Customers have a louder voice than ever before. The 1979 study by the Technical Assistance Research Program, commissioned by the White House Office of Consumer Affairs, found that a complaining customer might tell 8-12 people about a negative experience they had with a business. Happy customers tell an average of 6. However, because of social media, those numbers have dramatically changed. A positive or negative experience shared on social media can garner thousands of views. Even millions! But how does this dramatic shift change how you handle customer interactions online? Shep Hyken from CustomerThink.com has the answers.
Earlier this month I attended Social Media Marketing World, the largest conference on social media marketing in the world. Over the last few years, customer service has shifted from traditional phone support toward social media channels like Twitter, Facebook, Instagram, and others. Dan Gingiss started the Social Customer Care Track and interest has grown exponentially. The room I spoke in this year was three times larger than last year’s room, and we packed the house.
A great example of a positive customer service experience reaching a broad audience is the story of Joshie, a beloved stuffed animal that a young guest left at the Ritz-Carlton Amelia Island. The father of the child who left Joshie behind shared their experience in a blog post. Since then, the story has been retold and shared by many others and has gone “viral.”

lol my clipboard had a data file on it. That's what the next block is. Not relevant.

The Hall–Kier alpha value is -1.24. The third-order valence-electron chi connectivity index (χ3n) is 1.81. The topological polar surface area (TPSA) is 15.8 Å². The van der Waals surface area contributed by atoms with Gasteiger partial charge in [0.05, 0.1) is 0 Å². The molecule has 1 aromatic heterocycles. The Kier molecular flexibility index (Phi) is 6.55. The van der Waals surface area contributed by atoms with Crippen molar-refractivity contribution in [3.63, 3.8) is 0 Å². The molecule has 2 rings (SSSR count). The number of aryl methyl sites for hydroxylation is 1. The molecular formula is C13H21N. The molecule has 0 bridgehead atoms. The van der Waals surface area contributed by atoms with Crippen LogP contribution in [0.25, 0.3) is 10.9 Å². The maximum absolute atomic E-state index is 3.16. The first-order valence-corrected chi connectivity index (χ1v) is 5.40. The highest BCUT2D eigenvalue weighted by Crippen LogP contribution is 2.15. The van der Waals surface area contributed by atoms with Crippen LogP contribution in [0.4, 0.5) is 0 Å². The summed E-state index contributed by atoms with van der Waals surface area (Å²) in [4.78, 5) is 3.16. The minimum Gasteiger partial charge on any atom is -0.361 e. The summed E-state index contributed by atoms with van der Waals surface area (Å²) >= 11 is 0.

One of the best examples of a complaint that went viral was Dave Carroll’s YouTube video about when United Airlines broke his guitar. When United refused to fix or replace the broken guitar, Carroll wrote a song about the experience (as any good musician might do), turned it into a video, and posted it on YouTube for all the world to see. At the time of this article, he’s had almost 18 million views.
Good and bad experiences handled the right way, make social customer care far more important than basic customer service. It blurs the lines between customer service, marketing, and even sales.
Scientific data validate the importance and power of social media customer service.
According to Bain and Company, research from 2011 indicates that when brands engage or respond to customer requests over social media, those customers spend 20-40% more on average. A more recent study from by Twitterthat appeared this year in the Harvard Business Review found that a response to a complaining customer – even if it’s not the response the customer may want to hear – significantly improves the odds that they will not only come back but also spend more on your products or services.
SocialSprout’s research claims that 89% of social media messages from brands go ignored. Other studies found similar results. Some claim this number seems high, but even if it was half that – or even a quarter– the number is still too high.
According to Groove, “failure to respond to customer complaints or questions on social media can lead to a 15% increase in churn.” Can any business afford to lose customers at this rate?!
Two Choices in Social Customer Care: Reactive and Proactive